Local Thrift Store's Community Support Falls Short

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COLUMBIA - Local thrift stores advertise that their proceeds help support the community, but one popular shop is likely not living up to its promise.

Goodwill is a chain thrift store with a mission statement that claims to help people get jobs in the community.

"MERS/Missouri Goodwill's mission is to provide opportunities for persons with barriers to employment to work and live more independently in the community," according to Goodwill's website.

Jolie Boeger is the administrative assistant for the President of Goodwill and said the company follows through on its promise by setting up local career centers funded by store profits.

"Some proceeds go to the store's overhead expenses but the majority of the proceeds help support our career centers," Boeger said.

Since the closest career center is nearly an hour away, the Columbia Goodwill location does not actually support people in the community. The majority of the proceeds from this location are supporting career centers based in Moberly and St. Louis.

Corey Halloway said he shops at the Columbia Goodwill to get a discount on items and said he enjoys shopping at a store that helps support the community.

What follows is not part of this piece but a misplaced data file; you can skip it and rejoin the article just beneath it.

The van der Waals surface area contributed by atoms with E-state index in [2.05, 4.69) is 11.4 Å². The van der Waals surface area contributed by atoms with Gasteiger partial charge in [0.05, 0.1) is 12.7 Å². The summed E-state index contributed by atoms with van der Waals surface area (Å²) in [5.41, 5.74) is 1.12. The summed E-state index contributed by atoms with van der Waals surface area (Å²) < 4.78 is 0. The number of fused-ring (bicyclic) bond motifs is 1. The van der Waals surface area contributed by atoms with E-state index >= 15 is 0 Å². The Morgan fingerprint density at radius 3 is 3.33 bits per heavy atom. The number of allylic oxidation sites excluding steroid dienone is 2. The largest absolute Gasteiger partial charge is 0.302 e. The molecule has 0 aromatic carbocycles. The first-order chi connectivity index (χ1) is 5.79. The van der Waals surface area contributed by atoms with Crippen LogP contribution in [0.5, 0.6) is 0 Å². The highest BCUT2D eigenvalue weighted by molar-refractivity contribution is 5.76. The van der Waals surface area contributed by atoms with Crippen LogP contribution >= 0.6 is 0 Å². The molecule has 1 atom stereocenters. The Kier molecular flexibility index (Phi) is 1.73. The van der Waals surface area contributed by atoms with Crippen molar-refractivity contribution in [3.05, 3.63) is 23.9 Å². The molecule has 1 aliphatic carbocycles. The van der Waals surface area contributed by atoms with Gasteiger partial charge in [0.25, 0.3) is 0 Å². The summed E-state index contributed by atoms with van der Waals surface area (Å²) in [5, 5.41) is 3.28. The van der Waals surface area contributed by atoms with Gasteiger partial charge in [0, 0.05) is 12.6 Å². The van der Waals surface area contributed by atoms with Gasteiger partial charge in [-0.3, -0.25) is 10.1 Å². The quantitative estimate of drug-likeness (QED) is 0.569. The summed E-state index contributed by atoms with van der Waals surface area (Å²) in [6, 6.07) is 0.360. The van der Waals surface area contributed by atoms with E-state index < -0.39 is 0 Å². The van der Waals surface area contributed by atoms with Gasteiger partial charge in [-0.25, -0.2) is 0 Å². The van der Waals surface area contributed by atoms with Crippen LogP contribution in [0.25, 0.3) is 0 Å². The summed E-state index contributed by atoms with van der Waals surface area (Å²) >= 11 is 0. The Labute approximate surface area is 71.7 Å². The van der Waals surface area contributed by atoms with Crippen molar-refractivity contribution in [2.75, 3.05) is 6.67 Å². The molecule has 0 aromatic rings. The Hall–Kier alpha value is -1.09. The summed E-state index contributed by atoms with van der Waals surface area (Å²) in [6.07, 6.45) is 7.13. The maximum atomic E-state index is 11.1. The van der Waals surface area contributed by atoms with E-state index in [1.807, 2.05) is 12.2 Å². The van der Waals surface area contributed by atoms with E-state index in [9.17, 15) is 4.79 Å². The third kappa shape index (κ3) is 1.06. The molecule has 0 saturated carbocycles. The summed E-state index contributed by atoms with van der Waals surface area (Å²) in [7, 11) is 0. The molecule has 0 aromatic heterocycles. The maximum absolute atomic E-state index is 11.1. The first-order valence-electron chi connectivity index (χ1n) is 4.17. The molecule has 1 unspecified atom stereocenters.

"I definitely want to shop somewhere that says they want to support the community and takes action into supporting and enriching the community."

Halloway also said he is unsure of exactly what his money is helping fund. He said he was disappointed the profits don't actually support the community.

"A lot of us are uneducated to where our proceeds go to when we spend our money in certain shops," Halloway said. "I expect money to be fed into the community when its told to me that its going to be sent back into the community and I don't really appreciate that it's not."

The Salvation Army has two thrift stores in Columbia and has a similar mission statement. Cyndy Chapman is a Regional Director for Development and said the store's proceeds stay local.

"When people drop off donations of gently used household items, or clothing, or furniture, those items are recycled to reclaim lives right here in our community," Chapman said.

The majority of the money made from the Columbia Salvation Army stores help fund a local homeless shelter. "The proceeds from both of our local stores stay right here in the community to provide social services such as The Salvation Army Harbor House," Chapman said.

Harbor House is a 61 bed homeless facility and is open 365 days a year. Chapman said the majority of The Salvation Army's profits from the local stores help Harbor House with operations to keep it running year round.